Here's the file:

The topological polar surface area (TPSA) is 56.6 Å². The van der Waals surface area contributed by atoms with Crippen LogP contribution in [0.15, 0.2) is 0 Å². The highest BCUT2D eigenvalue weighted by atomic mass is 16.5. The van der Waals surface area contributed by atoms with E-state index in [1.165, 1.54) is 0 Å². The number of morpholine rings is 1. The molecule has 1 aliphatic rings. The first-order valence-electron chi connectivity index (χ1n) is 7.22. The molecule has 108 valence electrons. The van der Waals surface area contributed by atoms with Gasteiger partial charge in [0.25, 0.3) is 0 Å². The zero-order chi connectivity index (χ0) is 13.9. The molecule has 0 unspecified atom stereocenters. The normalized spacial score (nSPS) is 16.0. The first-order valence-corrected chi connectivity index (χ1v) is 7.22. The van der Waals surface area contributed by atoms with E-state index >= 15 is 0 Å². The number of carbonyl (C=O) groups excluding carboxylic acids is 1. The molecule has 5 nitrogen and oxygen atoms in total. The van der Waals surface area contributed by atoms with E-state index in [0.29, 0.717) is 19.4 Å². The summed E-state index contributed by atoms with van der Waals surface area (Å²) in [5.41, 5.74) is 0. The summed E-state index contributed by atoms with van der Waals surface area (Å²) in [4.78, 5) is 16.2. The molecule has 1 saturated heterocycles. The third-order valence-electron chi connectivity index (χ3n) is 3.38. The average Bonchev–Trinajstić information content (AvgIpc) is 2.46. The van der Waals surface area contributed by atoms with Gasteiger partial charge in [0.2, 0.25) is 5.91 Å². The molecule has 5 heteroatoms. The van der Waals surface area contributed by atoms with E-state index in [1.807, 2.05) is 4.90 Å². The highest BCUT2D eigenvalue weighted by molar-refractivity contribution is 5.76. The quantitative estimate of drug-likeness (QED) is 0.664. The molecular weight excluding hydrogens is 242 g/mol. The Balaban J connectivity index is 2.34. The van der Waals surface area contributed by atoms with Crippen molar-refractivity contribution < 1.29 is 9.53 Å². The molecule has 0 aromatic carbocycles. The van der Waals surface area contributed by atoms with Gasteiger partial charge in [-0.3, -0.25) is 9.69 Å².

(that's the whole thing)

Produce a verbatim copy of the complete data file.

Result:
The topological polar surface area (TPSA) is 56.6 Å². The van der Waals surface area contributed by atoms with Crippen LogP contribution in [0.15, 0.2) is 0 Å². The highest BCUT2D eigenvalue weighted by atomic mass is 16.5. The van der Waals surface area contributed by atoms with E-state index in [1.165, 1.54) is 0 Å². The number of morpholine rings is 1. The molecule has 1 aliphatic rings. The first-order valence-electron chi connectivity index (χ1n) is 7.22. The molecule has 108 valence electrons. The van der Waals surface area contributed by atoms with Gasteiger partial charge in [0.25, 0.3) is 0 Å². The zero-order chi connectivity index (χ0) is 13.9. The molecule has 0 unspecified atom stereocenters. The normalized spacial score (nSPS) is 16.0. The first-order valence-corrected chi connectivity index (χ1v) is 7.22. The van der Waals surface area contributed by atoms with E-state index >= 15 is 0 Å². The number of carbonyl (C=O) groups excluding carboxylic acids is 1. The molecule has 5 nitrogen and oxygen atoms in total. The van der Waals surface area contributed by atoms with E-state index in [0.29, 0.717) is 19.4 Å². The summed E-state index contributed by atoms with van der Waals surface area (Å²) in [5.41, 5.74) is 0. The summed E-state index contributed by atoms with van der Waals surface area (Å²) in [4.78, 5) is 16.2. The molecule has 1 saturated heterocycles. The third-order valence-electron chi connectivity index (χ3n) is 3.38. The average Bonchev–Trinajstić information content (AvgIpc) is 2.46. The van der Waals surface area contributed by atoms with Gasteiger partial charge in [0.2, 0.25) is 5.91 Å². The molecule has 5 heteroatoms. The van der Waals surface area contributed by atoms with E-state index in [1.807, 2.05) is 4.90 Å². The highest BCUT2D eigenvalue weighted by molar-refractivity contribution is 5.76. The quantitative estimate of drug-likeness (QED) is 0.664. The molecular weight excluding hydrogens is 242 g/mol. The Balaban J connectivity index is 2.34. The van der Waals surface area contributed by atoms with Crippen molar-refractivity contribution < 1.29 is 9.53 Å². The molecule has 0 aromatic carbocycles. The van der Waals surface area contributed by atoms with Gasteiger partial charge in [-0.3, -0.25) is 9.69 Å².